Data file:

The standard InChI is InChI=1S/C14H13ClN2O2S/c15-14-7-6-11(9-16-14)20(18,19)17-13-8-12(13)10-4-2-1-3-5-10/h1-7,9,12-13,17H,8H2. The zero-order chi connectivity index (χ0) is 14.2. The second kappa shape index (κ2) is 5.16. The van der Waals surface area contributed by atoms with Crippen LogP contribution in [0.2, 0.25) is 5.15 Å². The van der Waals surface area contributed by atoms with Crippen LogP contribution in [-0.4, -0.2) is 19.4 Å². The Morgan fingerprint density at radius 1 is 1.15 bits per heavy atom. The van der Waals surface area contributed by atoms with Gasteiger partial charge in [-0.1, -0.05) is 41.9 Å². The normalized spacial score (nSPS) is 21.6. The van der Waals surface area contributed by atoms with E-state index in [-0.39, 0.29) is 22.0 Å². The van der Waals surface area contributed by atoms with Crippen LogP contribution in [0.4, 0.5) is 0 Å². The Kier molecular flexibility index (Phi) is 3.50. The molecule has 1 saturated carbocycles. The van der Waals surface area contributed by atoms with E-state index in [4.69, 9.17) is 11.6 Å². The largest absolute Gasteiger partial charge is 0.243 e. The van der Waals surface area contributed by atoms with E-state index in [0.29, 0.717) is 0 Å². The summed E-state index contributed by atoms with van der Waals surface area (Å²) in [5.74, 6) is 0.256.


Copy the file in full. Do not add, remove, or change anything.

The standard InChI is InChI=1S/C14H13ClN2O2S/c15-14-7-6-11(9-16-14)20(18,19)17-13-8-12(13)10-4-2-1-3-5-10/h1-7,9,12-13,17H,8H2. The zero-order chi connectivity index (χ0) is 14.2. The second kappa shape index (κ2) is 5.16. The van der Waals surface area contributed by atoms with Crippen LogP contribution in [0.2, 0.25) is 5.15 Å². The van der Waals surface area contributed by atoms with Crippen LogP contribution in [-0.4, -0.2) is 19.4 Å². The Morgan fingerprint density at radius 1 is 1.15 bits per heavy atom. The van der Waals surface area contributed by atoms with Gasteiger partial charge in [-0.1, -0.05) is 41.9 Å². The normalized spacial score (nSPS) is 21.6. The van der Waals surface area contributed by atoms with E-state index in [-0.39, 0.29) is 22.0 Å². The van der Waals surface area contributed by atoms with Crippen LogP contribution in [0.4, 0.5) is 0 Å². The Kier molecular flexibility index (Phi) is 3.50. The molecule has 1 saturated carbocycles. The van der Waals surface area contributed by atoms with E-state index in [4.69, 9.17) is 11.6 Å². The largest absolute Gasteiger partial charge is 0.243 e. The van der Waals surface area contributed by atoms with E-state index in [0.29, 0.717) is 0 Å². The summed E-state index contributed by atoms with van der Waals surface area (Å²) in [5.74, 6) is 0.256.